Jono September 23, 2010 at 6:59 pm

As someone who has caught and suffered for several years with the after effects of Dengue Fever (the mosquito bite disease you mention) I would be reluctant to go to Dehli right after a month of heavy rain. Mosquitoes breed in still water which will be laying everywhere in an urban environment. Dengue is also known as breakbone fever and kills thousands of elderly and young every year.

TheInnerRing September 23, 2010 at 7:24 pm

Jono, that's true but many athletes are going to the games. With the right precautions there's little to worry about.

Yes it is an unpleasant illness, especially as you say for the infirm, but it's possible to prevent bites. It's something that affects most of Asia, plus central and Southern America too. With the right precautions there's no need to be scared. British Cycling need only talk to experts, you'd think the people famous for planning minute details would have already packed the nets.

John A September 23, 2010 at 7:40 pm

"in actual fact most rooms are clean and ready" – half the blocks aren't even finished yet, and some delegations have been moved away from their original allocated accomodation because of this. The New Zealand delegation have employed their own independent cleaning company to sort out their accomodation – and that's the new one they've moved to.

On the Team Sky v Britich Cycling conflict I think you may have it the wrong way around here. Part of the reason Brailsford was so keen to set up Team Sky was it enabled him to get his riders for the track whenever he wanted, which would have been harder if they were riding for other Pro Tour teams.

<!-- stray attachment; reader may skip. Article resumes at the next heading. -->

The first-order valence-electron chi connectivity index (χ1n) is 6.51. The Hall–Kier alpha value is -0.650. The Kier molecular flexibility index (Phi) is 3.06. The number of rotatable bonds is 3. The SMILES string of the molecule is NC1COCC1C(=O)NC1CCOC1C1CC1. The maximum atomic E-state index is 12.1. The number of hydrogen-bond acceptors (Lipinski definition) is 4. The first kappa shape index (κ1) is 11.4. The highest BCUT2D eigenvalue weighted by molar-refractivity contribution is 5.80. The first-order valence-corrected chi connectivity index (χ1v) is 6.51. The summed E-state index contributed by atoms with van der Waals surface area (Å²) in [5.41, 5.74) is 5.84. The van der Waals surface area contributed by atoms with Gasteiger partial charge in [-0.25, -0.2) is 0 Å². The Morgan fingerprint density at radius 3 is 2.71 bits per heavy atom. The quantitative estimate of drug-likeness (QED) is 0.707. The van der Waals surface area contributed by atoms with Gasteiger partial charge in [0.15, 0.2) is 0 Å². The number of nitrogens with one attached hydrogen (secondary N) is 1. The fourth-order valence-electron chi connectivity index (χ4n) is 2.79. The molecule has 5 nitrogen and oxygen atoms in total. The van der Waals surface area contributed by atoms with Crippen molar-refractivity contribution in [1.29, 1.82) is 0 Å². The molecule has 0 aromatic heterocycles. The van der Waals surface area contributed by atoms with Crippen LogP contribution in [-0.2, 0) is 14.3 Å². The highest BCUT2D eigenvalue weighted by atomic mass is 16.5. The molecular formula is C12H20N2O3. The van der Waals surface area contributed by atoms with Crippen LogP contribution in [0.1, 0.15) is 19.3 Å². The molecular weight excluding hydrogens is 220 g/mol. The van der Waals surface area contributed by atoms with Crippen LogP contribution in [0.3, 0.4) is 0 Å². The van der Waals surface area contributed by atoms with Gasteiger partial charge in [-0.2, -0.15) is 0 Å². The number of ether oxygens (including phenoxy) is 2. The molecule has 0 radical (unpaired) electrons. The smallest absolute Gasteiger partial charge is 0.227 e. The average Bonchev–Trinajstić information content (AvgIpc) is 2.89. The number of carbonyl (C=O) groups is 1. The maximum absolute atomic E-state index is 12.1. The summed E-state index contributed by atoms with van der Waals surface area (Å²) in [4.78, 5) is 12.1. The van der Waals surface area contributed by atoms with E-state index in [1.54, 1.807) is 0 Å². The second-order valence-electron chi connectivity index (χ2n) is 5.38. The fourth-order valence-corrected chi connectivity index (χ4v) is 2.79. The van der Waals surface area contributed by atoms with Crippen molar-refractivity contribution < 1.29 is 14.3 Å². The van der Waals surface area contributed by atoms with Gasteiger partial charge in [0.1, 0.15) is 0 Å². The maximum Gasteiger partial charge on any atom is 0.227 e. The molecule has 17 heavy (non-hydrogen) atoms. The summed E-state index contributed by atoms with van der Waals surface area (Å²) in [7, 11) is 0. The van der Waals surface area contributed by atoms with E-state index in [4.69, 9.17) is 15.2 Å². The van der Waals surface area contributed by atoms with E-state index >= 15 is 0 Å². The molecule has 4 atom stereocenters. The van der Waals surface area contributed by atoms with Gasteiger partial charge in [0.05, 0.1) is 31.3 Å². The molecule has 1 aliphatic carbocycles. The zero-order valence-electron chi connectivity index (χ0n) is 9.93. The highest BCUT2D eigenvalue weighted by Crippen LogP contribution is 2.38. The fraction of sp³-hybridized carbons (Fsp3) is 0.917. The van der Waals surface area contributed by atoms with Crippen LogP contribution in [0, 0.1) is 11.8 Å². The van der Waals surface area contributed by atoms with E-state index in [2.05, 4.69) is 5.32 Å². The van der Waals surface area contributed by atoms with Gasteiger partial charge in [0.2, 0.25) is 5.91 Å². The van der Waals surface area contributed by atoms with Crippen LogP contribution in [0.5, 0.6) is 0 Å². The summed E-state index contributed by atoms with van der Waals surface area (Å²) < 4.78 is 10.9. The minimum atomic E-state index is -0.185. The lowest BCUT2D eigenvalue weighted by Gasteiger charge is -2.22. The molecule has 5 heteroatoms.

It's not as if these withdrawing riders are going to be racing anywhere.

TheInnerRing September 23, 2010 at 8:44 pm

I'd read that over half are finished John but of course that doesn't make things right. The games aren't for a while, indeed many cyclists are going to Geelong first, then to Dehli.

As for the conflict, it just leaves me confused. I'm not trying to point to trouble, more that the press release left me asking more questions. If Team Sky are relaxed, then BC ought to be less so.

Finally, note Geraint Thomas pulled out of the Aussie worlds to focus on the track, now he's not doing either.

John A September 23, 2010 at 8:58 pm

Just spotted this on the Guardian running blog – might explain why the cyclists in particular are starting to run scared:

"Two of India’s top track-cycling Commonwealth Games medal hopes have been struck down by dengue fever. Vinod Malik, 25, and Somvir, 23, became seriously ill while training on the velodrome in Delhi recently and were rushed to hospital. Dengue fever, which is passed by mosquitos, produces flu-like symptoms and can be fatal. “I had one rider in hospital for eight days, the other four,” said Sydney-born India cycling coach Graham Seers. “Dengue (fever) is definitely an issue and has been a major concern of mine with the team ever since I took on the coaching job for the Games 14 months ago. “On any given day, I’d have up to 10 per cent of my squad off on sick leave with flu-like symptoms, high fever and diarrhoea. “The two guys who went to hospital are two of my best and tests showed they had low white-blood-cell counts. “Hygiene is another major worry in Delhi.” "